Influenza activity in the US decreased during the week of January 5-11 but remains elevated, with an estimated 13-18 million cases of influenza-like-illness documented since the start of the season, the CDC reports.
The agency also estimates between 6,600 and 17,000 deaths related to influenza since October 1, 2019.
Key points from the CDC’s weekly influenza surveillance report include:
- Outpatient ILI and laboratory data remain elevated but declined slightly this week. While the overall percent of specimens positive for influenza declined nationally, the percent positive for influenza A viruses increased and some regions are seeing increases in the proportion of influenza A(H1N1)pdm09 viruses compared to other influenza viruses. It is too early to know whether the season has peaked or if flu activity will increase again.
- Levels of outpatient ILI remain elevated; however, hospitalization rates remain similar to what has been seen at this time during recent seasons and mortality, while increasing, has not yet exceeded the epidemic threshold.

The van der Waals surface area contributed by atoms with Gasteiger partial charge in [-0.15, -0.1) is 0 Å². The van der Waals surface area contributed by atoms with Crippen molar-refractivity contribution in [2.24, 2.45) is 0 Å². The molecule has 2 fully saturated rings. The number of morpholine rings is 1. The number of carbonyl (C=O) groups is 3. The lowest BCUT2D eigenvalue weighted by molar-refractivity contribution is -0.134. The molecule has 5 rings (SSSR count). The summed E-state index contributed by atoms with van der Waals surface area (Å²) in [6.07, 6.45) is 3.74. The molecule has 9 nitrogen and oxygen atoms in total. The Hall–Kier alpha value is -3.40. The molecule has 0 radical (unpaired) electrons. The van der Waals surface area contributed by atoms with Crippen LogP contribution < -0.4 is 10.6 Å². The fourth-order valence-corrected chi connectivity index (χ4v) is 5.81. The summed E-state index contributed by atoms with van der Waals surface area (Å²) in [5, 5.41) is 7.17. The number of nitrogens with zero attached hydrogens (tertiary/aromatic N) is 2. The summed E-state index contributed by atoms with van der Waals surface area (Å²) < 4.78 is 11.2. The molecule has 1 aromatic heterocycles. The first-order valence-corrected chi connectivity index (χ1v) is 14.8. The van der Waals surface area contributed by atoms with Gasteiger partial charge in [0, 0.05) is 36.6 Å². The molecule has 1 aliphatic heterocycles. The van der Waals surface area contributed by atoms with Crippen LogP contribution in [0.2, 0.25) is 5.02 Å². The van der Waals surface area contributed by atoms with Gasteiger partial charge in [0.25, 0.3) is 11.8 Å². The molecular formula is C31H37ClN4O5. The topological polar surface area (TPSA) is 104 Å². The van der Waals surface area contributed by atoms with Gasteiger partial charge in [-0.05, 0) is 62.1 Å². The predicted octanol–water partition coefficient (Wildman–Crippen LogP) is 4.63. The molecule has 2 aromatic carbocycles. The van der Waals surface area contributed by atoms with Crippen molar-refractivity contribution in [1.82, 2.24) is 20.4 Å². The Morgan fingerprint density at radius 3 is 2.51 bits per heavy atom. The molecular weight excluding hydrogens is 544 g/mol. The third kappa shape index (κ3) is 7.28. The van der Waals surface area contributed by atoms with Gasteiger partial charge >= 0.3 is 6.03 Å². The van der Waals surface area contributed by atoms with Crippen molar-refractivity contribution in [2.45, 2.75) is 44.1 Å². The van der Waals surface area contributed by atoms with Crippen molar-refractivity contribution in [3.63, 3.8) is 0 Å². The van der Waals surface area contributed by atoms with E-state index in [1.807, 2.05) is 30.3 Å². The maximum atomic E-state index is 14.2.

- CDC estimates that so far this season there have been at least 13 million flu illnesses, 120,000 hospitalizations and 6,600 deaths from flu.
- Flu vaccine effectiveness estimates are not available yet this season, but vaccination is always the best way to prevent flu and its potentially serious complications.
- Antiviral medications are an important adjunct to flu vaccine in the control of influenza. Almost all (>99%) of the influenza viruses tested this season are susceptible to the four FDA-approved influenza antiviral medications recommended for use in the US this season.